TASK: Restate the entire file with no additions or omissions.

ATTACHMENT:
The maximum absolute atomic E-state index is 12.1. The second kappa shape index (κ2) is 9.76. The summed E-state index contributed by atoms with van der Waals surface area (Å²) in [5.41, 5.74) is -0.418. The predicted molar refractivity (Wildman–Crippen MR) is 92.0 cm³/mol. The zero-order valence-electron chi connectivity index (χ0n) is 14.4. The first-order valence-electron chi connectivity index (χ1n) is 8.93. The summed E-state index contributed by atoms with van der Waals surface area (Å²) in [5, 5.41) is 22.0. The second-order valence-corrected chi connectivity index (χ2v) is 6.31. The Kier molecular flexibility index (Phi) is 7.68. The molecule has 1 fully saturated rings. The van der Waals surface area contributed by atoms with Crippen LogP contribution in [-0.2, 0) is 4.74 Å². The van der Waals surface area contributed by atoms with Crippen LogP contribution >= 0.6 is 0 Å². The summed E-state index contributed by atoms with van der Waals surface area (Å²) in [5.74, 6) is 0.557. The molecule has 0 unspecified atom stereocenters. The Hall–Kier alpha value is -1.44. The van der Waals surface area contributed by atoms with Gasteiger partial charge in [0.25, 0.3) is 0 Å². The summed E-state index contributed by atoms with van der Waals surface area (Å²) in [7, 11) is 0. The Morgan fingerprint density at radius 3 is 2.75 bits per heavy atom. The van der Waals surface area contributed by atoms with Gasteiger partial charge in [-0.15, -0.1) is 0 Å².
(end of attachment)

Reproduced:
The maximum absolute atomic E-state index is 12.1. The second kappa shape index (κ2) is 9.76. The summed E-state index contributed by atoms with van der Waals surface area (Å²) in [5.41, 5.74) is -0.418. The predicted molar refractivity (Wildman–Crippen MR) is 92.0 cm³/mol. The zero-order valence-electron chi connectivity index (χ0n) is 14.4. The first-order valence-electron chi connectivity index (χ1n) is 8.93. The summed E-state index contributed by atoms with van der Waals surface area (Å²) in [5, 5.41) is 22.0. The second-order valence-corrected chi connectivity index (χ2v) is 6.31. The Kier molecular flexibility index (Phi) is 7.68. The molecule has 1 fully saturated rings. The van der Waals surface area contributed by atoms with Crippen LogP contribution in [-0.2, 0) is 4.74 Å². The van der Waals surface area contributed by atoms with Crippen LogP contribution >= 0.6 is 0 Å². The summed E-state index contributed by atoms with van der Waals surface area (Å²) in [5.74, 6) is 0.557. The molecule has 0 unspecified atom stereocenters. The Hall–Kier alpha value is -1.44. The van der Waals surface area contributed by atoms with Gasteiger partial charge in [0.25, 0.3) is 0 Å². The summed E-state index contributed by atoms with van der Waals surface area (Å²) in [7, 11) is 0. The Morgan fingerprint density at radius 3 is 2.75 bits per heavy atom. The van der Waals surface area contributed by atoms with Gasteiger partial charge in [-0.15, -0.1) is 0 Å².